I could not get a good link to this OpEd piece penned by Microsoft’s Brad Smith, but Gov. Bush’s summary provides important access to the main ideas. See below:
I read this Wall Street Journal article recently and had to share. It’s a powerful opinion piece by Brad Smith, executive vice president and general counsel of Microsoft, on our nation’s need to equip graduates with skills for today’s marketplace. He highlights the number of job openings in the U.S. and the lack of qualified individuals to fill them.
Excerpt from Brad Smith’s piece:
“If we don’t increase the number of Americans with necessary skills, jobs will increasingly migrate abroad, creating even bigger challenges for our long-term competitiveness and economic growth. This is a personal crisis for young people facing an increasing opportunity divide.”
“America has more than 30,000 public high schools and 12,000 private ones, yet last year only 2,100 of these schools offered the advanced placement course in computer science. Four decades after Bill Gates and Steve Jobs were teenagers, we still live in a country where you have to be one of the fortunate few to take computer science in high school.” Read more…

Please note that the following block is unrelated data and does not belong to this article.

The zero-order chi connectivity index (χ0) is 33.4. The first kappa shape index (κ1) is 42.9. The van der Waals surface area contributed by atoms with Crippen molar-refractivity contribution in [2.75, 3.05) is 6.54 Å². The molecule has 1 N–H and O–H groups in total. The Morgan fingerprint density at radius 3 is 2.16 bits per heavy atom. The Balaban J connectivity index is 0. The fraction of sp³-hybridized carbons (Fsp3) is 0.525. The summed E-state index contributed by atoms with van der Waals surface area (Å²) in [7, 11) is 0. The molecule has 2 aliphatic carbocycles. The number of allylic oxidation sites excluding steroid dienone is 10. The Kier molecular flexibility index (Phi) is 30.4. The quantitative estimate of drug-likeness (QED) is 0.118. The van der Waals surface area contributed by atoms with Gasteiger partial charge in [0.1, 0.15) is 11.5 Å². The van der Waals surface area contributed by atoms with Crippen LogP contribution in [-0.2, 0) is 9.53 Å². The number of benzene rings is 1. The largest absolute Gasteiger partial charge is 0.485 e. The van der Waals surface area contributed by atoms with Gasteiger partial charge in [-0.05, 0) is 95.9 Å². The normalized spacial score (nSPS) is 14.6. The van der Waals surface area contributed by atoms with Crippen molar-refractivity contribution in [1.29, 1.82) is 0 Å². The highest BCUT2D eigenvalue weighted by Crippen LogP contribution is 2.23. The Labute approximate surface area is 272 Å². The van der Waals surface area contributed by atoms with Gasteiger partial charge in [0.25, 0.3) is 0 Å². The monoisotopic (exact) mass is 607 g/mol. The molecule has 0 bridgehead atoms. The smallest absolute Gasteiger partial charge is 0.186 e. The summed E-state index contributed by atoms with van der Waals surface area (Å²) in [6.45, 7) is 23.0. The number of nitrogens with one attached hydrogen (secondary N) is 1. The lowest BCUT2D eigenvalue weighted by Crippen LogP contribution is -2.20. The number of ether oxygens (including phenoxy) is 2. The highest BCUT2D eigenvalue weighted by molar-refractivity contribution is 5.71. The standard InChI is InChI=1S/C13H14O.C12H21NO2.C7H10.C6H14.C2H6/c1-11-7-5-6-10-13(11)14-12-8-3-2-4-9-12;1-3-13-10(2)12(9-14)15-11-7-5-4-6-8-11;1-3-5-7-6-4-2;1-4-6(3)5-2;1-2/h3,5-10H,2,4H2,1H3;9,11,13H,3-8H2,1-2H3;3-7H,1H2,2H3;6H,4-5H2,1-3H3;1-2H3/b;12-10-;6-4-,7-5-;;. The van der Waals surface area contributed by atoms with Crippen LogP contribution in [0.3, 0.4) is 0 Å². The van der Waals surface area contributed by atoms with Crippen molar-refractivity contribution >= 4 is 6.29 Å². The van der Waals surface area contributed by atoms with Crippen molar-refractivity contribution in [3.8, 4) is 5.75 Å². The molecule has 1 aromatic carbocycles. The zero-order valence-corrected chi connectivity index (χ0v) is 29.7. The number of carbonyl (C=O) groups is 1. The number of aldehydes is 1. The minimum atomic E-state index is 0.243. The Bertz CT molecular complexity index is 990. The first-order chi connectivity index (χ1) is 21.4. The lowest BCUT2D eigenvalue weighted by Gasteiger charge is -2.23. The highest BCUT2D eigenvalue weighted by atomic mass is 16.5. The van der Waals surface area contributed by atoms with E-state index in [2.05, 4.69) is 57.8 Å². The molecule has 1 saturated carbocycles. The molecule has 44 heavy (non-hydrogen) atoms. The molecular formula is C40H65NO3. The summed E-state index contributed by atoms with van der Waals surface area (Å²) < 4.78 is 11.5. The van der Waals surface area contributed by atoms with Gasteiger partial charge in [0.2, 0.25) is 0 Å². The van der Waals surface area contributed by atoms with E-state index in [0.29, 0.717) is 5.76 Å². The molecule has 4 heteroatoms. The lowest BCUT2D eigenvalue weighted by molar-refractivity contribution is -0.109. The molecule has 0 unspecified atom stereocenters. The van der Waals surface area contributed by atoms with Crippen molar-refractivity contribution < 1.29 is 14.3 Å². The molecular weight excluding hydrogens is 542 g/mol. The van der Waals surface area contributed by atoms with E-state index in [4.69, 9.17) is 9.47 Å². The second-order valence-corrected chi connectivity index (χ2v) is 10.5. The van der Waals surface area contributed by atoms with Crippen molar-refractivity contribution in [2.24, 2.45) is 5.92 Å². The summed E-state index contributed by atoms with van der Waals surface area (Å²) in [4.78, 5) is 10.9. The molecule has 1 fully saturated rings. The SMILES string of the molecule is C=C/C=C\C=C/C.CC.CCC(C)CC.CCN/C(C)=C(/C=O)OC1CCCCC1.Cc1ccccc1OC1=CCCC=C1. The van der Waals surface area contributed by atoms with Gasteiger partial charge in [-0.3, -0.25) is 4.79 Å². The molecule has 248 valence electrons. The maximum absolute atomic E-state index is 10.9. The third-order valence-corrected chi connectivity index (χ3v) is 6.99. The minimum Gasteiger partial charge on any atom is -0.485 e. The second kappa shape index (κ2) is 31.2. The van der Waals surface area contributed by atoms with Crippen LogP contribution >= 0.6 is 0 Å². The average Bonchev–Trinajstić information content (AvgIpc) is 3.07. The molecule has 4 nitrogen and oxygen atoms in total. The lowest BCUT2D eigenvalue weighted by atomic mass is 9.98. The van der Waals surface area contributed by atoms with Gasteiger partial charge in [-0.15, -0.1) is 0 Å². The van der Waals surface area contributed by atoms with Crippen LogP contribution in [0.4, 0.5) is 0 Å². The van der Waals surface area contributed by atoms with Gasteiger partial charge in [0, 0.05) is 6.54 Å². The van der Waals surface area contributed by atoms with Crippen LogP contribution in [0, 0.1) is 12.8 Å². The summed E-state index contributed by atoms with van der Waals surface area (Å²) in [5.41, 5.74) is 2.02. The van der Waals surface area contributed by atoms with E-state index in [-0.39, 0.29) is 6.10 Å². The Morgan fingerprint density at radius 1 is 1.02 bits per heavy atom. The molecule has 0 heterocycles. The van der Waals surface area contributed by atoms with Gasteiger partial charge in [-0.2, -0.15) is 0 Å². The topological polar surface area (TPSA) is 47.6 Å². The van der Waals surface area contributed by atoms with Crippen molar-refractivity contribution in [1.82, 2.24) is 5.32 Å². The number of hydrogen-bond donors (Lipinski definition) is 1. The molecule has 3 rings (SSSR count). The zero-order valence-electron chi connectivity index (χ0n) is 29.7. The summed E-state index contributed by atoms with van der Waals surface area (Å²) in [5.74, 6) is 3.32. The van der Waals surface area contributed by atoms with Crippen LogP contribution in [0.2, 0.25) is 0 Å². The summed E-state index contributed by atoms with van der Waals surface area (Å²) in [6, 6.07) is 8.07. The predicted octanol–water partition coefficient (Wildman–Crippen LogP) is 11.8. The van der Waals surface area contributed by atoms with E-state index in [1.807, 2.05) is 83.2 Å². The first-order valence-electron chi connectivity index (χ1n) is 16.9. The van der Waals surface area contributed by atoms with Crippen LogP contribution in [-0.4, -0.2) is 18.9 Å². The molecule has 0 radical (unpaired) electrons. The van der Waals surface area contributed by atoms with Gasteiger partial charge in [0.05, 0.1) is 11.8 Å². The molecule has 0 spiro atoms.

Among the suggestions in “How to Reduce America’s Talent Deficit,” Mr. Smith advises states to strengthen science, technology, engineering and math (STEM) in grade school by recruiting and training teachers, and implementing Common Core State Standards, the state-led initiative that will raise the bar for what K-12 students are expected to learn in math and English language arts.
Some states are leading the way in transforming education and reducing America’s talent deficit. Part of those state-led efforts includes creating a rigorous accountability and assessment system to measure whether students have mastered critical skills or need additional assistance, implementing higher academic standards and preparing teachers to teach these standards. With added technology, school leaders and teachers can help each child learn at his or her own pace, and increased standards in high school STEM subjects better prepare students for today’s jobs. Since 2008, Florida has required high school report cards to include student participation and performance in advanced placement (AP), international baccalaureate (IB), industry certification and dual enrollment to ensure high schools are focused on getting kids ready for college or careers. Through Florida’s College Board partnership, Sunshine State schools also identify students who could benefit from more rigorous coursework, such as AP and IB, but would not traditionally take them. Those schools that improve participation and performance in these rigorous courses are rewarded.
We must all work to prepare students for 21st Century opportunities after high school, and I am glad to see business leaders like Mr. Smith speaking out.